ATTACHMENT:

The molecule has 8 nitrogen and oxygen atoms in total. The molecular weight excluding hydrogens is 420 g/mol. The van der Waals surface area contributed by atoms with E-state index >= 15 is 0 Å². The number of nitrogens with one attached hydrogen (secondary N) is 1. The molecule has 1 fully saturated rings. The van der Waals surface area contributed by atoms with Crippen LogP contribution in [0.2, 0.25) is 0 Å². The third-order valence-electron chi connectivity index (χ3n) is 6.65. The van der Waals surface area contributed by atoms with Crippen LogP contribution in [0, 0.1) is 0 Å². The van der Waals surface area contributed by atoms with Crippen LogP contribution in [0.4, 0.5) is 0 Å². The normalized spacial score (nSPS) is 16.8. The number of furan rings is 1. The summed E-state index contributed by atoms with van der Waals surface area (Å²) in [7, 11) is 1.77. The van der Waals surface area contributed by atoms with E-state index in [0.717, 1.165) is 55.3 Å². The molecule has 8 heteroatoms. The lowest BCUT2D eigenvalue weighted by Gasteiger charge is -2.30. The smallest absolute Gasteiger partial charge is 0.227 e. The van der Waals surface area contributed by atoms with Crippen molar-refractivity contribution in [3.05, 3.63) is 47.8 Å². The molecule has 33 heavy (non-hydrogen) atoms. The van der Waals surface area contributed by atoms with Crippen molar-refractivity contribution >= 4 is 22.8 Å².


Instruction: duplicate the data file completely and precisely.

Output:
The molecule has 8 nitrogen and oxygen atoms in total. The molecular weight excluding hydrogens is 420 g/mol. The van der Waals surface area contributed by atoms with E-state index >= 15 is 0 Å². The number of nitrogens with one attached hydrogen (secondary N) is 1. The molecule has 1 fully saturated rings. The van der Waals surface area contributed by atoms with Crippen LogP contribution in [0.2, 0.25) is 0 Å². The third-order valence-electron chi connectivity index (χ3n) is 6.65. The van der Waals surface area contributed by atoms with Crippen LogP contribution in [0, 0.1) is 0 Å². The van der Waals surface area contributed by atoms with Crippen LogP contribution in [0.4, 0.5) is 0 Å². The normalized spacial score (nSPS) is 16.8. The number of furan rings is 1. The summed E-state index contributed by atoms with van der Waals surface area (Å²) in [7, 11) is 1.77. The van der Waals surface area contributed by atoms with E-state index in [0.717, 1.165) is 55.3 Å². The molecule has 8 heteroatoms. The lowest BCUT2D eigenvalue weighted by Gasteiger charge is -2.30. The smallest absolute Gasteiger partial charge is 0.227 e. The van der Waals surface area contributed by atoms with Crippen molar-refractivity contribution in [3.05, 3.63) is 47.8 Å². The molecule has 33 heavy (non-hydrogen) atoms. The van der Waals surface area contributed by atoms with Crippen molar-refractivity contribution >= 4 is 22.8 Å².